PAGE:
March Policy Updates: NRCS National Conservation Practice Standards, USDA listening sessions & President’s 2020 Budget

By March 13, 2019Policy, VABF News

Review of NRCS National Conservation Practice Standards

Public input requested.  Deadline April 25

 

In compliance with the recently passed 2018 Farm Bill, the USDA Natural Resources Conservation Service (NRCS) has initiated an expedited review and revision of the National Conservation Practice Standards.  These Standards provide the criteria and guidance for State level adaptation and implementation of conservation practices under the Environmental Quality Incentives Program (EQIP) and the Conservation Stewardship Program (CSP).  The Farm Bill mandates a thorough review and (as needed) revision of all of the Practice Standards over the coming five years.

 

At this time, NRCS has posted a Federal Register notice asking for initial feedback from the public on all 169 Conservation Practice Standards over the next 45 days.  This is one tall order! The National Sustainable Agriculture Coalition (NSAC) is in the process of prioritizing Standards with the greatest potential impact on soil health, water quality, and wildlife for in-depth review and feedback to NRCS.

 

Note that this is not the only chance we will have to shape these revisions.  After the initial public input, the agency will address smaller groups of standards in greater depth, which will provide additional opportunities for input.  For each batch, NRCS will propose revisions, and post another Federal Register notice announcing a public comment period on the proposed revisions.  The current notice gives us an opportunity to provide input before NRCS begins to draft revisions.

 

There are two ways you can take part in this important effort:

  • Forward your input to me (schonbeckmark@gmail.com), including any direct experience you have had as an EQIP or CSP participant or applicant with any of the Conservation Practices and the Standards, criteria, and guidance (“considerations”) for implementation thereof. Regardless of whether you have participated in one of these programs, your input on the efficacy (or lack thereof) of any of the Practice Standards in achieving important soil health, water quality, or other conservation / environmental objectives would be most valuable.  I will consider your input in working with NSAC to develop their comments, and also in developing my own comments as an individual.
  • Communicate with the Virginia State NRCS Office and Virginia State Technical Committee, contact State Conservationist Jack Bricker or Executive Assistant Kathleen Anderson, NRCS, 1606 Santa Rosa Road, Suite 209, Richmond, VA 23229, tel 804-287-1638, e-mail (Kathleen) Anderson@va.usda.gov. Comments specific to Virginia might be especially appropriate to share with our state NRCS office.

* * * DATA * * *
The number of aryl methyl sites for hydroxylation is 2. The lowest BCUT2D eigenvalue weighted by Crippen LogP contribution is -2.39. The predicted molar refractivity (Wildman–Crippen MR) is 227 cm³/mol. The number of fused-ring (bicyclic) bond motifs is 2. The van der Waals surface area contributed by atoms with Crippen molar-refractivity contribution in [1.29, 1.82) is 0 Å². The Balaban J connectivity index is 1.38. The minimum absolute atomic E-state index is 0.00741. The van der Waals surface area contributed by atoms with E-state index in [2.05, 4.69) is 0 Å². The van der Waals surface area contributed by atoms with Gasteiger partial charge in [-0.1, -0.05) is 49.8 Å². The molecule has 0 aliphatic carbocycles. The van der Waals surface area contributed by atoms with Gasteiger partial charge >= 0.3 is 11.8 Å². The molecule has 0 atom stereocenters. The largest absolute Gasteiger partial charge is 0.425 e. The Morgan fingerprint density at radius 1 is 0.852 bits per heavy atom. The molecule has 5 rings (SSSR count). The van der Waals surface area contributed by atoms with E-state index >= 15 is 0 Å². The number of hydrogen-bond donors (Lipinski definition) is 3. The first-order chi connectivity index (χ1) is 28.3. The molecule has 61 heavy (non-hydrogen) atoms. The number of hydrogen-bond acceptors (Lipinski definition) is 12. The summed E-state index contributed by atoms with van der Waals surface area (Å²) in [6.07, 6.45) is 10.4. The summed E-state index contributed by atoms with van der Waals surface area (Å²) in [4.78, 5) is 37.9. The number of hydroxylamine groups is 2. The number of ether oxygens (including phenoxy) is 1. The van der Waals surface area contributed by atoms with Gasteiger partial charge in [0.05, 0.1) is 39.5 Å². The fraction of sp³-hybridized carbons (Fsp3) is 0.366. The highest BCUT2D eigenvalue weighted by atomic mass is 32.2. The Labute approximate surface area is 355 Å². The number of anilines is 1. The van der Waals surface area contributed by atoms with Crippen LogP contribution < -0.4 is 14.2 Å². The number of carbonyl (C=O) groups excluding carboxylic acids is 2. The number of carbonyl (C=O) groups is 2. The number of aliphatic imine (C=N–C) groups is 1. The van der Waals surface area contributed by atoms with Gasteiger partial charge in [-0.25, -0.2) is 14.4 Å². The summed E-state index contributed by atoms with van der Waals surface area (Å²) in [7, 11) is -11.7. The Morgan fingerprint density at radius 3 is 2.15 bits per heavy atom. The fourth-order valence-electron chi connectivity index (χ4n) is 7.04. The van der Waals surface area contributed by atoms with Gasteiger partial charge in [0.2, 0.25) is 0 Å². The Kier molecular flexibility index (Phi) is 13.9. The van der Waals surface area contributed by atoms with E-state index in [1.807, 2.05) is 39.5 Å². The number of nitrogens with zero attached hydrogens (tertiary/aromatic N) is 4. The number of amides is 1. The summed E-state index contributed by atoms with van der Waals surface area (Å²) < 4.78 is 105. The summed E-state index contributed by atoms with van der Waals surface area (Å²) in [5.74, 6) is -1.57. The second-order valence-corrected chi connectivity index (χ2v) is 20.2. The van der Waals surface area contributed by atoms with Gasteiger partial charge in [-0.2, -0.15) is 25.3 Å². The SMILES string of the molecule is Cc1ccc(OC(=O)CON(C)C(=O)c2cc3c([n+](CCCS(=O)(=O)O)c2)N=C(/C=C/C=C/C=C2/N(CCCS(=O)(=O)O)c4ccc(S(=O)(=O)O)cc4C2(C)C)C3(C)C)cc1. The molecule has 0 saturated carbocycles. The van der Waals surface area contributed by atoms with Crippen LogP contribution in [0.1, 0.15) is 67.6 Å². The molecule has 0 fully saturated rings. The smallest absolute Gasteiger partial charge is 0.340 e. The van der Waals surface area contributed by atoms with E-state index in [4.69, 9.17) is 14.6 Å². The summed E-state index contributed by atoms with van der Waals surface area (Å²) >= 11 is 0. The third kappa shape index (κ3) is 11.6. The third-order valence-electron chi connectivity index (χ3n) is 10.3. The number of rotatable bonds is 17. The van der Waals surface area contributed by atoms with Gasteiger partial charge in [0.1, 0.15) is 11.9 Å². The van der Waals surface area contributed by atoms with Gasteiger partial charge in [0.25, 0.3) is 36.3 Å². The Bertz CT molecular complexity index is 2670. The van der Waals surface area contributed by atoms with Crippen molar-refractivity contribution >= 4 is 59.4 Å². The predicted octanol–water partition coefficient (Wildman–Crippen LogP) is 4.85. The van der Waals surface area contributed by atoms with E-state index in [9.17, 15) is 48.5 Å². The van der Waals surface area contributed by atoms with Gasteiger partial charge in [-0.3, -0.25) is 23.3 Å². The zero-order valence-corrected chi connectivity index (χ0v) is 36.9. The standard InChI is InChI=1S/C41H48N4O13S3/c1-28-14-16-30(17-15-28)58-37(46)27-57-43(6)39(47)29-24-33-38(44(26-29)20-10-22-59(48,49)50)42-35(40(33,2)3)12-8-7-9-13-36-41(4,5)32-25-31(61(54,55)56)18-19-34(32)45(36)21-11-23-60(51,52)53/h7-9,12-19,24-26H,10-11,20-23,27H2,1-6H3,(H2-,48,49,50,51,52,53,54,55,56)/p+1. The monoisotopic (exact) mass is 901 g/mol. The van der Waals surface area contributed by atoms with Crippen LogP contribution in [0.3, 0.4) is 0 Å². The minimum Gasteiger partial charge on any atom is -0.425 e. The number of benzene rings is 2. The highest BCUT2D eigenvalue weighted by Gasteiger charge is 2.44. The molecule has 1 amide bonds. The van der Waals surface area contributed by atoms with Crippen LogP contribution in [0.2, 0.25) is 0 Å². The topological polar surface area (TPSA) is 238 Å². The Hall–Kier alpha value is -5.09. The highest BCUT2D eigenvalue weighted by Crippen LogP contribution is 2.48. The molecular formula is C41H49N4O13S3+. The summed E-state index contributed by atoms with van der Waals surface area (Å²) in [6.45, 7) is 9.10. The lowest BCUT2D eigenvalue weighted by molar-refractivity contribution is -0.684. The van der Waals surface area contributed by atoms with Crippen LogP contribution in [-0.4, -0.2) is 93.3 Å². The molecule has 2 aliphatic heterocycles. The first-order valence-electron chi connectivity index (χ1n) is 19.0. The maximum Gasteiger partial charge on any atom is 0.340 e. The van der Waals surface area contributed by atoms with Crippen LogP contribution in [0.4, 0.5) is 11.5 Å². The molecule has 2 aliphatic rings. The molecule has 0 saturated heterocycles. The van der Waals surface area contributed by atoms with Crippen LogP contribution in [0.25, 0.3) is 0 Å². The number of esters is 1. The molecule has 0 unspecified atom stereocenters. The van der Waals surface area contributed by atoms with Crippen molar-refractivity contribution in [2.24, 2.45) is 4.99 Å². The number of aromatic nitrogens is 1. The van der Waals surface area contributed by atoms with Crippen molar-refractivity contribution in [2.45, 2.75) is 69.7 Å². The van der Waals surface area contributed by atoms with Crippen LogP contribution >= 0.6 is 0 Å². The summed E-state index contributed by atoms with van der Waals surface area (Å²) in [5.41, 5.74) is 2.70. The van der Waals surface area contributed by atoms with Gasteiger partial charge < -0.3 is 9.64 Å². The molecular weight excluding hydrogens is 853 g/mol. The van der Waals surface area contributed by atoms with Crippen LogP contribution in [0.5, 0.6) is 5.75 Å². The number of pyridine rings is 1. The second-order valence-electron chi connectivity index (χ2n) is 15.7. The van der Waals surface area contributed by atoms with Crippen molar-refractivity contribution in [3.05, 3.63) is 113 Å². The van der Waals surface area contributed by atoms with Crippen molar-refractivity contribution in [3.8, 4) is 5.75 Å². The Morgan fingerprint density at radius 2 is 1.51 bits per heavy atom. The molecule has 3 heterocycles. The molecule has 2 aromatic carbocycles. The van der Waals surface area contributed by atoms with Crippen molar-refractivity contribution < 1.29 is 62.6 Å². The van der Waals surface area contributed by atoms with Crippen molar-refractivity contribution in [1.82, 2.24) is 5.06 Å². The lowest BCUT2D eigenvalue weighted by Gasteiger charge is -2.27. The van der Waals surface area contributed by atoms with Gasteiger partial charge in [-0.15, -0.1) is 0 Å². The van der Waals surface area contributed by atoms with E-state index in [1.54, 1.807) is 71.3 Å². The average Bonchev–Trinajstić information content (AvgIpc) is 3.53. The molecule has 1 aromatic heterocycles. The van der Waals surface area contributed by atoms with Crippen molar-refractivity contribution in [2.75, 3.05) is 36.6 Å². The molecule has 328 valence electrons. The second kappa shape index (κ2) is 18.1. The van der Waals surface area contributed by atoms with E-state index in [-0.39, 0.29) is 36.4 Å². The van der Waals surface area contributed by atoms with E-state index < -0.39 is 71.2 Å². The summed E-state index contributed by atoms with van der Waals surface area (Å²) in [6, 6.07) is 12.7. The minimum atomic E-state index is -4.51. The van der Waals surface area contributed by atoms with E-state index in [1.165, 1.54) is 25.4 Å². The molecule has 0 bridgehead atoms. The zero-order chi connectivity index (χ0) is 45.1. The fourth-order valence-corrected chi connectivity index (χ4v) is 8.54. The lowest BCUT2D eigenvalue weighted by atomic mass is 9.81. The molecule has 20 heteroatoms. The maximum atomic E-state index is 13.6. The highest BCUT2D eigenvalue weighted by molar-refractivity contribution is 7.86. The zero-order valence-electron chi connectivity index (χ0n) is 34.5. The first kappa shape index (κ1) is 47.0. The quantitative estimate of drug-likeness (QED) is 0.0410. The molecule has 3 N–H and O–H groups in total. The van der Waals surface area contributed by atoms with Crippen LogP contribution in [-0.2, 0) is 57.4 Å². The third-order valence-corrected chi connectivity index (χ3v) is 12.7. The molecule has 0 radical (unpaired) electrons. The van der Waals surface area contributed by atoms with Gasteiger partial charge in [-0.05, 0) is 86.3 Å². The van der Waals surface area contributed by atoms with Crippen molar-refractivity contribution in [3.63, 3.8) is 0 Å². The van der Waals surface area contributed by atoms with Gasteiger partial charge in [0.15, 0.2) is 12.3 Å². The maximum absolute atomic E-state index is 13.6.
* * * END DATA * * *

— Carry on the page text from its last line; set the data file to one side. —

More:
• Submit your own comments directly to NRCS via the Federal eRulemaking Portal website: go to http://www.regulations.gov., and search for docket ID NRCS-2019-0003.
  • You can view the Federal Register Notice online here.
  • You can view the complete list of Conservation Practice Standards online here.

 

OFRF Webinar on Soil Health, Climate Change, and Organic Farming

March 20, 2:00 pm

 

On Wednesday March 20 (yes, next week!), the Organic Farming Research Foundation (https://ofrf.org) will present a webinar entitled  Organic Practices for Climate Mitigation, Adaptation, and Carbon Sequestration.  The webinar will begin at 2:00 pm Eastern Daylight Time and will continue until about 3:30 pm.  This will be the eighth presentation in the Soil Health and Organic Farming Webinar Series.  Earlier presentations can be viewed from the eOrganic archive.

 

After a brief summary of climate change impacts on agriculture, and agriculture’s contributions to greenhouse gas emissions, the webinar will explore in greater depth the potential for sustainable organic farming and ranching to become part of the climate solution in three ways:

  • Sequestering carbon in the soil by building stable organic matter throughout the soil profile
  • Reducing emissions of nitrous oxide from fertilized soils and of methane and nitrous oxide from livestock production systems.